Modification to Variable Scopes

Euphoria 4.0 allows variables to be defined within code blocks, and for their scopes to be limited to these blocks. However, while the variables cannot be referenced outside of these blocks, they are not dereferenced when the scope is exited. This has implications both for copy on write issues, which can mean a performance hit, but also for automated cleanup, which relies on dereferencing of euphoria objects.

The following is an idea for resolving this issue.

New SymTab Type

In addition to temps, literals, variables, constants and subprograms, a scope entry could be used to track the smaller scopes with which variables are associated. Currently, symtab.e tracks these smaller scopes using the scope_stack variable. The variables in each scope are tracked. For each entry in the stack, a new SymTab entry would be made of type M_SCOPE.

Similar to the chain of symbols in the S_NEXT field of a SymTab entry, a new SymTab entry for variables, S_NEXT_IN_SCOPE could be added, with the effect of creating a linked list of all variables in the scope. The scope entry would point to the first symbol in the scope, and the last variable in the scope would have a 0 for that field.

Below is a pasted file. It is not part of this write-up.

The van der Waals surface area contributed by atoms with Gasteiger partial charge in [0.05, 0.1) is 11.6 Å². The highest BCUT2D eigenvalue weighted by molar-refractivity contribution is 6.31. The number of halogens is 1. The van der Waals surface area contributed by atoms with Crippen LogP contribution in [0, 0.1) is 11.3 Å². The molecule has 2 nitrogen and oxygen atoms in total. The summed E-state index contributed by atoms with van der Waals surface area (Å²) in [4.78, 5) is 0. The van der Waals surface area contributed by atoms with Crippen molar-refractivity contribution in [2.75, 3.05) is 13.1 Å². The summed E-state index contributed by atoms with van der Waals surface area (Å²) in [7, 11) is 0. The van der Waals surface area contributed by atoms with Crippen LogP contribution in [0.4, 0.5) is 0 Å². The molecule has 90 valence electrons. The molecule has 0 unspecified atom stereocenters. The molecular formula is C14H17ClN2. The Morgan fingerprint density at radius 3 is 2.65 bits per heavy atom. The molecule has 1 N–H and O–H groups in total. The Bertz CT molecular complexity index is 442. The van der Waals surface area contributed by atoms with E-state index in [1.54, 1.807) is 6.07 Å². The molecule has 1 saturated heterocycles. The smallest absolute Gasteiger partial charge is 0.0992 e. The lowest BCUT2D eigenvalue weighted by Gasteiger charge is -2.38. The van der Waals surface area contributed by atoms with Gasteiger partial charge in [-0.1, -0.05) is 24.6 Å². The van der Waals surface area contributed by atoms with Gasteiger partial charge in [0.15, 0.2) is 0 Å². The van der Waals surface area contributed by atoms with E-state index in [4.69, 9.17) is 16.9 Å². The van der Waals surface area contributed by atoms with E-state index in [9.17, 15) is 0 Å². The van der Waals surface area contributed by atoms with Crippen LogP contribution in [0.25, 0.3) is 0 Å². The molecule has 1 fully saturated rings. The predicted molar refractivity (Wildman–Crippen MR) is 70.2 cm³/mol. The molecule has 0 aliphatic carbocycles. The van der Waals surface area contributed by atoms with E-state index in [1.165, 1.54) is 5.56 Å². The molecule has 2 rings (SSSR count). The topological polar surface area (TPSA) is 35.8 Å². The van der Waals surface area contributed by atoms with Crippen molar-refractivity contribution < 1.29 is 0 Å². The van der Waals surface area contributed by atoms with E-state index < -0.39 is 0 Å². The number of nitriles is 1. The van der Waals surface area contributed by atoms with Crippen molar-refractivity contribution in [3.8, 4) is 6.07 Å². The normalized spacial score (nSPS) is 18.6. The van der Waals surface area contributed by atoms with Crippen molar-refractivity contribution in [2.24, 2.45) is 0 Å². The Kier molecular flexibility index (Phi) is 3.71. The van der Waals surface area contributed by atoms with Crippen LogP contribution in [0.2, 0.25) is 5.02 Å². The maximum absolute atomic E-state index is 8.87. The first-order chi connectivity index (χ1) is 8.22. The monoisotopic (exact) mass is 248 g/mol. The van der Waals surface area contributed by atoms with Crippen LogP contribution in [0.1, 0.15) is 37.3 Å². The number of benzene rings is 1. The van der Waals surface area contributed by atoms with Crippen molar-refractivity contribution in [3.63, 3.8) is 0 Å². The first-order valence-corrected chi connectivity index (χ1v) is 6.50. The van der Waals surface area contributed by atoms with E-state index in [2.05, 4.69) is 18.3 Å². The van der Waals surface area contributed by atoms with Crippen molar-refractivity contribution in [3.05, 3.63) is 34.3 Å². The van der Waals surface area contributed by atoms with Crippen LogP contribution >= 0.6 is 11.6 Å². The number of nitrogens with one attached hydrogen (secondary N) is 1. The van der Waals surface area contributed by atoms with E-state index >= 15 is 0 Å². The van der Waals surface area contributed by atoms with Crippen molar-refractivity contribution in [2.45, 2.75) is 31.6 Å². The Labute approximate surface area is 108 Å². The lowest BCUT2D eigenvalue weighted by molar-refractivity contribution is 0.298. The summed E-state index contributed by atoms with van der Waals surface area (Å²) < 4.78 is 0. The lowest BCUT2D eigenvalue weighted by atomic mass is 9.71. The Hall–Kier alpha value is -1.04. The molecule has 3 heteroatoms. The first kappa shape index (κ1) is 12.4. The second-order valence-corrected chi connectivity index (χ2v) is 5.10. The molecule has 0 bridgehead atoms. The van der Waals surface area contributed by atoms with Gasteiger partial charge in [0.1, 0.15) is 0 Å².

In order to use the new scopes, a new opcode, EXIT_SCOPE could be created. It would take a pointer to the SymTab entry to be exited. Then it would loop through the variables and dereference them, and set their values to NOVALUE, similar in fashion to what's done at the end of a routine.

IL Code Implications

Using the EXIT_SCOPE opcode requires the code emitter to know when a scope is being exited. At times, multiple scopes might be exited, as when an exit from a loop happens within an if block (or any other nested block situation, or goto, etc).

The EXIT_OPCODE would probably need to be emitted at the end of an if/switch/for/while/loop block, so that under normal circumstances, the variables are cleaned up. However, it might be better in these cases, to handle that as part of the END_ opcodes. Consider a while loop that never executes. There's no need to dereference any variables defined within the while block in that case.

An alternative is to emit the opcode at the source of the exit, such as a break or exit. It might be necessary to emit multiple EXIT_SCOPEs if multiple scopes are exited.

Backend Considerations

A return from a routine would only dereference those variables in the routines "top" scope, since any cleanup on smaller scopes would already have been done. We could embed logic in the end of loop ops to cause cleanup (when necessary). Basically, we'd put a label inside the EXIT_SCOPE opcode, and use a goto to clean up the scope. The caller would increment pc and set obj_ptr (or whatever EXIT_SCOPE uses to identify the scope in question), and goto the code that does the actual work.


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